6 Mind-Blowing Discoveries We Just Made About Famous Art

Let's face it: Most of us don't know what the big deal is about great works of art, other than that they were created by famous artists (which is kind of circuitous logic). What's so special about the "Mona Lisa," anyway?

Well, part of it is that the more we study these centuries-old paintings, the more weird shit we discover -- about the past, about the artists, and about how the human brain works. For example, we just recently figured out that ...

#6. Portraits Usually Show the Left Side of the Face Due to a Weird Brain Bias

Mateo Cerezo

As far as the sheer number of existing pictorial depictions goes, the crucifixion of Jesus comes in second only to that crude penis that every male knows how to draw by age 6. Over the entire 2,000-year span of people busily jotting down this grisly spectacle, one thing has remained eerily consistent: Jesus is almost always shown with his face turned to the right, exposing his left cheek.

Meister des Rabula-Evangeliums

Masaccio

Salvador Dali
Spoiler: He dies at the end.

If you think it's because artists were always trying to hide Jesus' secret face tattoo, you should know that this phenomenon comes up in most paintings, and nobody was ever sure why. It turns out it's due to brain weirdness.

Sam Kean, author of The Tale of the Dueling Neurosurgeons, studied this weird phenomenon. He says that if the choice of which side to depict was totally random, we would find that gallery collections have roughly a third of all portraits facing straight forward, a third facing to the left, and a third facing to the right (obviously). However, studies show that this isn't the case -- about 60 percent of subjects sit with their left cheek facing the viewer, their left eye practically in the middle of the painting. It's twice as common as it should be.

Gilbert Stuart, Leonardo da Vinci, Vincent van Gogh, Jacques-Louis David, Johannes Vermeer, Elias Garcia Martinez


So ... why? You could chalk it up to generations of artists copycatting their masters, but Keane points out the fact that children (aka "not trained artists") also show this preference when drawing people. Hell, even students posing for yearbook photos seem to have a habit of turning their faces to the right. The reason, apparently, is that the left side of the face shows more emotion than the right -- you can do an experiment by covering half of a face, and the left side of an angry face (their left, your right) will look angrier than the right half. Note which half of Batman's Two-Face gets the crazy scowl:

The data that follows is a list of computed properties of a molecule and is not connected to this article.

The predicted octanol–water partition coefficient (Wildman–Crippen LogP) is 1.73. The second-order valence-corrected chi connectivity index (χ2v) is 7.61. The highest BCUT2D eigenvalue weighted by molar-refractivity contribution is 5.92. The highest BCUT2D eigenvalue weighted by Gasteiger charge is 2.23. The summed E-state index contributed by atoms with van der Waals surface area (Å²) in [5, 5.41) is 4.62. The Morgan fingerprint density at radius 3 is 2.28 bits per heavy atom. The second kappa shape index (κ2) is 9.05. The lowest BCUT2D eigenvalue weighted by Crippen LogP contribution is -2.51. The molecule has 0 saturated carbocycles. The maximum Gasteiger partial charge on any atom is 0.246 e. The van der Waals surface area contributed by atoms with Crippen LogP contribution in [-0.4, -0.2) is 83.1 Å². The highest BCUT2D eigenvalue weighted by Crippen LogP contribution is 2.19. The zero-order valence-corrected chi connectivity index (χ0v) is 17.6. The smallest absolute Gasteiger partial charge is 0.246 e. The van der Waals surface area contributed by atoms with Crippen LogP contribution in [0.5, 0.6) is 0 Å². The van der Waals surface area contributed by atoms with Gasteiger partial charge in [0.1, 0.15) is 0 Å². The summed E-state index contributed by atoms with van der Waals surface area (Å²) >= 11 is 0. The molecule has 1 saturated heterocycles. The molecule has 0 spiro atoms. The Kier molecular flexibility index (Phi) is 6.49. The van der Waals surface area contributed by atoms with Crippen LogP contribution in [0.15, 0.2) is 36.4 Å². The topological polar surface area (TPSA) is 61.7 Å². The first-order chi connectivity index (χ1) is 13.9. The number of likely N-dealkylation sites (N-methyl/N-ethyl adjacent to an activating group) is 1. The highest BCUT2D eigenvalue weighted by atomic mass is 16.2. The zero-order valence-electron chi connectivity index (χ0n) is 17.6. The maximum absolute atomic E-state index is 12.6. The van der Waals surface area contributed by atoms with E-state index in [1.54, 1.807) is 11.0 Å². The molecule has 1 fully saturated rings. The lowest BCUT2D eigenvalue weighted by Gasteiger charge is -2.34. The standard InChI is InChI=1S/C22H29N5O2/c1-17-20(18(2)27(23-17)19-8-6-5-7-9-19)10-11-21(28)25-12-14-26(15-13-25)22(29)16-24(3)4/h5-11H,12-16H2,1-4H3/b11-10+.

Warner Brothers
Or the crazy-awful lipstick job, depending on which version you're watching.

Now, these old-time artists couldn't have known the science behind this, but what they presumably did know was that left-faced paintings just "worked" better -- they somehow conveyed the emotion more effectively. It probably was nothing more than sitting down with the model they were painting and realizing one pose looked cooler than the other, resulting in centuries of art based on a neurological bias they weren't even aware of. And speaking of weird brain glitches ...

#5. "Mona Lisa"'s Smile Is Mysterious Because of a Neurological Shadow Trick

Leonardo da Vinci

The "Mona Lisa" is so famous that most of you have probably never stopped to ask, "But why is it famous? What's the big deal about this random portrait of some unknown lady, anyway?" Well, aside from some technical things only artsy types understand, it's her "enigmatic" facial expression, which plays a neat brain trick on the viewer:

Leonardo da Vinci
"These aren't the serfs you're looking for."

Depending on where you focus your eyes, she's smiling, smirking, or pressing her lips together in annoyance. How the painting accomplishes this has been a mystery for its 500-year existence. For example, if you look at the image above and meet her eyes, you'll get the impression of a faint, friendly smile. But cover the top half of her face, and you get something else entirely:

Leonardo da Vinci
She sort of looks like she's in the middle of chewing something.

So how is she smiling without involving her mouth at all? Dr. Margaret Livingstone, a neuroscientist at Harvard, has solved the mother of all of Lisa's mysteries. As Livingstone explains, it has to do with how your eye works.